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The Rooster

Announcing the 2013 Tournament of Books

The ides of March may be four months away, but a certain rooster is sick of waiting. Introducing the finalists and judges for TMN’s ninth annual Tournament of Books, presented by NOOK® by Barnes & Noble.

A short time ago, in a barnyard far, far away, a bleary-eyed Rooster woke up from a dream. It had been a good dream. He was clucking around his pen, strutting his stuff, and there on the ground lay 16 of the finest works of fiction from 2012, all for him to shred, devour, and consume without mercy.

If you have no idea what we’re talking about, get ready: We are thrilled to announce the Ninth Annual Morning News Tournament of Books, coming March 2013.

That’s right—the granddaddy of highbrow bracketology is back!

The ToB is an annual springtime event here at the Morning News, where 16 of the year’s best works of fiction enter a March Madness-style battle royale. Today we’re announcing the judges and final books for the 2013 competition as well as the long list of books from which the contenders were selected.

But before any of that, a big announcement: We are thrilled to say this year’s Tournament will be presented by NOOK® by Barnes & Noble! Welcome, NOOK, to the terror-dome!

If you’re new to the tournament, here’s how it works: Each weekday in March, two works of fiction from 2012 go head to head, with one of our judges deciding—with elaborate explanation—to advance one title into the next bracket. At the end of the month, the winner of the tournament is blessed with the Rooster, our prize named after David Sedaris’s brother (because why not). Along the way, each judge reveals his or her biases and interests, any connections they have to the participating authors, and, most importantly, how they decided between the two books. Then our ToB Chairmen, authors Kevin Guilfoile and John Warner, weigh in with commentary, and finally leave it up to you, the readers, to add your own passionate thoughts and rebukes to the mix.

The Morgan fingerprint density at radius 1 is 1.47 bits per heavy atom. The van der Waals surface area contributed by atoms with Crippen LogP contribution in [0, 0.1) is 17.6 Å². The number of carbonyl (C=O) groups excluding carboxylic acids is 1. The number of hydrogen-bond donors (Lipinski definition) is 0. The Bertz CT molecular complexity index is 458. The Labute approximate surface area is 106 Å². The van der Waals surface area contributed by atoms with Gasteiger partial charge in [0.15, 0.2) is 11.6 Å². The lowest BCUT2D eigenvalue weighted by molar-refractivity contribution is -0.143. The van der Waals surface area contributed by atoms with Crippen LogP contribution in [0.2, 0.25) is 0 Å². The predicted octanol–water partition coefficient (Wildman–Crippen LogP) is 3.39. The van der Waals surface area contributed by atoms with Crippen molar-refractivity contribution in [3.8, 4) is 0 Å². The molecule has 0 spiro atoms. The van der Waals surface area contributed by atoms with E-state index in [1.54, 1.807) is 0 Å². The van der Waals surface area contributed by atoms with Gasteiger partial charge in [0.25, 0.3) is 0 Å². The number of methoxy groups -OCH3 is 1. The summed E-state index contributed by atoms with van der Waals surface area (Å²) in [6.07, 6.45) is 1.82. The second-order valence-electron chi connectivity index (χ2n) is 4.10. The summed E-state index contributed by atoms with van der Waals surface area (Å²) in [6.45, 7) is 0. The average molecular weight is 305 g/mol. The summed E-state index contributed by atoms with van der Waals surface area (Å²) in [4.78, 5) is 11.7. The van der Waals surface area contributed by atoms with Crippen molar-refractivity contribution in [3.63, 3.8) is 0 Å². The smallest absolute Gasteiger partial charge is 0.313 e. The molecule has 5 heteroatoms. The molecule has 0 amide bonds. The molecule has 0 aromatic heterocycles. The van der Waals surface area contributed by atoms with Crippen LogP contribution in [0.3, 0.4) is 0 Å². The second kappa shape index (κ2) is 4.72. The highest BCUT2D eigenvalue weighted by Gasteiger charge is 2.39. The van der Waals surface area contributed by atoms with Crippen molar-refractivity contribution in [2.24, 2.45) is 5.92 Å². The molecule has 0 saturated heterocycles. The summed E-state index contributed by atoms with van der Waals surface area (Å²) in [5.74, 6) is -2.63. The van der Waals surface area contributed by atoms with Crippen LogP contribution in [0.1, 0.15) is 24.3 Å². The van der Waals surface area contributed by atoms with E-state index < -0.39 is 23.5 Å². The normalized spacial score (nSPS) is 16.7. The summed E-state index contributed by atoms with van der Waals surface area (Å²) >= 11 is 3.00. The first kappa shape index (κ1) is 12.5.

There’s also a Zombie Round, plenty of contests and prizes, a visit from the Biblioracle, and a new feature for 2013 called the Pre-Tournament Playoff—but we’ll get to all that in the coming weeks.

Consider the Tournament of Books our attempt—with our judges’ assessments, our commentators’ wit, and especially your contributions—to talk about what is really our true passion in the end: reading fiction.

For now, the reason we’re announcing this three months early is because, over the years, readers have told us they enjoy having some time before the tournament to read the finalists themselves in order to participate more fully in the discussion.